HAProxy’s load-balancing algorithms
HAProxy supports many load-balancing algorithms which may be used in many different type of cases.
That said, cache servers, which deliver most of the time the static content from your web applications, may require some specific load-balancing algorithms.
HAProxy stands in front of your cache server for some good reasons:
- SSL offloading (read PHK’s feeling about SSL, Varnish and HAProxy)
- HTTP content switching capabilities
- advanced load-balancing algorithms
The main purpose of this article is to show how HAProxy can be used to aggregate Varnish servers memory storage in some kind of “JBOD” mode (like the “Just a Bunch Of Disks“).
Main purpose of the examples delivered here are to optimize the resources on the cache, mainly its memory, in order to improve the HIT rate. This will also improve your application response time and make your site top ranked on google 🙂
Content Switching in HAProxy
This has been covered many times on this blog.
As a quick introduction for readers who are not familiar with HAProxy, let’s explain how it works.
Clients will get connected to HAProxy through a Frontend. Then HAProxy routes traffic to a backend (server farm) where the load-balancing algorithm is used to choose a server.
A frontend can points to multiple backends and the choice of a backend is made through acls and use_backend rules..
Acls can be formed using fetches. A fetch is a directive which instructs HAProxy where to get content from.
Enough theory, let’s make a practical example: splitting static and dynamic traffic using the following rules:
- Static content is hosted on domain names starting by ‘static.’ and ‘images.’
- Static content files extensions are ‘.jpg’ ‘.png’ ‘.gif’ ‘.css’ ‘.js’
- Static content can match any of the rule above
- anything which is not static is considered as dynamic
The configuration sniplet below should be integrated into the HAProxy frontend. It matches the rules above to do traffic splitting. The varnish servers will stands in the bk_static farm.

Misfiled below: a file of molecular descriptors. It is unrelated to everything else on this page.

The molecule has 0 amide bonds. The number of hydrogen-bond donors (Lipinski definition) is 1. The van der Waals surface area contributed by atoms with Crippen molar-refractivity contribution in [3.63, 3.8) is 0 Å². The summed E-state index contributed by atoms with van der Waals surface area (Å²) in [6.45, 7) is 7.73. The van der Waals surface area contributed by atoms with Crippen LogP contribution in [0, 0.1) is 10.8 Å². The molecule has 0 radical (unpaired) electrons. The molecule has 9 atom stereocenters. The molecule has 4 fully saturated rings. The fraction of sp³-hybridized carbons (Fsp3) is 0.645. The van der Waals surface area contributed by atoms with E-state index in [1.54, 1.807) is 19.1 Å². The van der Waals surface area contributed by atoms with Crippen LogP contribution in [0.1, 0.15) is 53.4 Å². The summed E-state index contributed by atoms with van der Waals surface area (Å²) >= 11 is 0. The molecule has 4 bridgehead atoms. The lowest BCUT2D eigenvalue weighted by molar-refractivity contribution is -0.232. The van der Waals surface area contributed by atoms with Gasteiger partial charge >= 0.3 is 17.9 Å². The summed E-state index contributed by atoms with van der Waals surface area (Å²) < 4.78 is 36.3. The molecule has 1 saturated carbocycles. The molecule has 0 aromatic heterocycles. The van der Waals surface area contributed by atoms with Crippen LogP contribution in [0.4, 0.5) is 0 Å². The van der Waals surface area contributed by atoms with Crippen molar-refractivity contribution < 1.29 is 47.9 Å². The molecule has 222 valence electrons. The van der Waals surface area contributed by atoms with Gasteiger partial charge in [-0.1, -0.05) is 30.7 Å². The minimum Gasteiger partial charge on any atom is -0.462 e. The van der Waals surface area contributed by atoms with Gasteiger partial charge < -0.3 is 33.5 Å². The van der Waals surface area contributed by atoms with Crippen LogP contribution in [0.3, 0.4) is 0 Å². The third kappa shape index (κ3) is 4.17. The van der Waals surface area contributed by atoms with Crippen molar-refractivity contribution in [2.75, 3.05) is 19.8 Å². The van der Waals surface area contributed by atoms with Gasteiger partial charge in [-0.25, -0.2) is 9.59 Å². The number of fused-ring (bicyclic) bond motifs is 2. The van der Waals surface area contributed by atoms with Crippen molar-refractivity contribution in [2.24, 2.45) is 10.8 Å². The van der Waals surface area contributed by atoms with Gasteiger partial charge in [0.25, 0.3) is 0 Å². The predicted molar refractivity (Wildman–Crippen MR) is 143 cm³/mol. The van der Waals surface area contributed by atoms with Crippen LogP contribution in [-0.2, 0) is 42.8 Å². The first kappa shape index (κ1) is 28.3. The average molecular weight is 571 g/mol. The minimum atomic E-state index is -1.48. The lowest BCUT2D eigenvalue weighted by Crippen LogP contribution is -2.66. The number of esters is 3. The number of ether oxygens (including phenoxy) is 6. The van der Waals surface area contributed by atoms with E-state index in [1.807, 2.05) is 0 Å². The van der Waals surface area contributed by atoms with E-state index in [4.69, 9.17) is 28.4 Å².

acl static_domain req.hdr_beg(Host) -i static. images.
acl static_content path_end -i .jpg .png .gif .css .js
use_backend bk_static if static_domain or static_content
<parameters related to static content delivery>
The configuration above creates 2 named acls ‘static_domain‘ and ‘static_content‘ which are used by the used_backend rule to route the traffic to varnish servers.
HAProxy and hash based load-balancing algotithm
Later in this article, we’ll heavily used the hash based load-balancing algorithms from HAProxy.
So a few information here (non exhaustive, it would deserve a long blog article) which will be useful for people wanting to understand what happens deep inside HAProxy.
The following parameters are taken into account when computing a hash algorithm:
- number of servers in the farm
- weight of each server in the farm
- status of the servers (UP or DOWN)
If any of the parameter above changes, the whole hash computation also changes, hence request may hit an other server. This may lead to a negative impact on the response time of the application (during a short period of time).
Fortunately, HAProxy allows ‘consistent’ hashing, which means that only the traffic related to the change will be impacted.
That’s why you’ll see a lot of hash-type consistent directives in the configuration samples below.
Load-Balancing varnish cache server
Now, let’s focus on the magic we can add in the bk_static server farm.
Hashing the URL
HAProxy can hash the URL to pick up a server. With this load-balancing algorithm, we guarantee that a single URL will always hit the same Varnish server.
hashing the URL path only
In the example below, HAProxy hashes the URL path, which is from the first slash ‘/’ character up to the question mark ‘?’:
hashing the whole url, including the query string
In some cases, the query string may contain some variables in the query string, which means we must include the query string in the hash:
balance uri whole
Query string parameter hash
That said, in some cases (API, etc…), hashing the whole URL is not enough. We may want to hash only on a particular query string parameter.
This applies well in cases where the client can forge itself the URL and all the parameters may be randomly ordered.
The configuration below tells HAProxy to apply the hash to the query string parameter named ‘id’ (IE: /image.php?width=512&id=12&height=256)
balance url_param id
hash on a HTTP header
HAProxy can apply the hash to a specific HTTP header field.
The example below applies it on the Host header. This can be used for people hosting many domain names with a few pages, like users dedicated pages.
Compose your own hash: concatenation of Host header and URL
Nowadays, HAProxy becomes more and more flexible and we can use this flexibility in its configuration.
Imagine, in your varnish configuration, you have a storage hash key based on the concatenation of the host header and the URI, then you may want to apply the same load-balancing algorithm into HAProxy, to optimize your caches.
The configuration below creates a new HTTP header field named X-LB which contains the host header (converted to lowercase) concatenated to the request uri (converted in lowercase too).
http-request set-header X-LB %[req.hdr(Host),lower]%[req.uri,lower]
HAProxy and Varnish works very well together. Each soft can benefit from performance and flexibility of the other one.